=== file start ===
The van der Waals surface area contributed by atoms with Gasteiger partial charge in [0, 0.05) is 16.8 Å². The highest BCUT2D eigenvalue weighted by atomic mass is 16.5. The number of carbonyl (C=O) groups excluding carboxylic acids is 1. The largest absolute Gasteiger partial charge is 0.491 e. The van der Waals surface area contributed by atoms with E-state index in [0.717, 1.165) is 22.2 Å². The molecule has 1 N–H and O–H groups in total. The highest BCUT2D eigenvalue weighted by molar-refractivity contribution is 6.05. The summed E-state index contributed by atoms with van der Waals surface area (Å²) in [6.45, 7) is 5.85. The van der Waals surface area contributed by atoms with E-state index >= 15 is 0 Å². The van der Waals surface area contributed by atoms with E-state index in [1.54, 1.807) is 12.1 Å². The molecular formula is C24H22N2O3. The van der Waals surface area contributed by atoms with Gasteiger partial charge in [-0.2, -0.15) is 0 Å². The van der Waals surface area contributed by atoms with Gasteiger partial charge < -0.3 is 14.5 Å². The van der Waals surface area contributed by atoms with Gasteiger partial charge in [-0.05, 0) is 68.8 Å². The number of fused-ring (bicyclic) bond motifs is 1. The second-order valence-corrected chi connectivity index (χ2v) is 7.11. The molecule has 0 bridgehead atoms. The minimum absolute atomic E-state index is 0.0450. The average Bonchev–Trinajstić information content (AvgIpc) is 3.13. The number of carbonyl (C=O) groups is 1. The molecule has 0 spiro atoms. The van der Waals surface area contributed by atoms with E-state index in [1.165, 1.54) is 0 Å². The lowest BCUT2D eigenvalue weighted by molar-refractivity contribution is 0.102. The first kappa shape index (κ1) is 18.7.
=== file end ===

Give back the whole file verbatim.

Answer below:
The van der Waals surface area contributed by atoms with Gasteiger partial charge in [0, 0.05) is 16.8 Å². The highest BCUT2D eigenvalue weighted by atomic mass is 16.5. The number of carbonyl (C=O) groups excluding carboxylic acids is 1. The largest absolute Gasteiger partial charge is 0.491 e. The van der Waals surface area contributed by atoms with E-state index in [0.717, 1.165) is 22.2 Å². The molecule has 1 N–H and O–H groups in total. The highest BCUT2D eigenvalue weighted by molar-refractivity contribution is 6.05. The summed E-state index contributed by atoms with van der Waals surface area (Å²) in [6.45, 7) is 5.85. The van der Waals surface area contributed by atoms with E-state index >= 15 is 0 Å². The van der Waals surface area contributed by atoms with E-state index in [1.54, 1.807) is 12.1 Å². The molecular formula is C24H22N2O3. The van der Waals surface area contributed by atoms with Gasteiger partial charge in [-0.2, -0.15) is 0 Å². The van der Waals surface area contributed by atoms with Gasteiger partial charge < -0.3 is 14.5 Å². The van der Waals surface area contributed by atoms with Gasteiger partial charge in [-0.05, 0) is 68.8 Å². The number of fused-ring (bicyclic) bond motifs is 1. The second-order valence-corrected chi connectivity index (χ2v) is 7.11. The molecule has 0 bridgehead atoms. The minimum absolute atomic E-state index is 0.0450. The average Bonchev–Trinajstić information content (AvgIpc) is 3.13. The number of carbonyl (C=O) groups is 1. The molecule has 0 spiro atoms. The van der Waals surface area contributed by atoms with E-state index in [1.165, 1.54) is 0 Å². The lowest BCUT2D eigenvalue weighted by molar-refractivity contribution is 0.102. The first kappa shape index (κ1) is 18.7.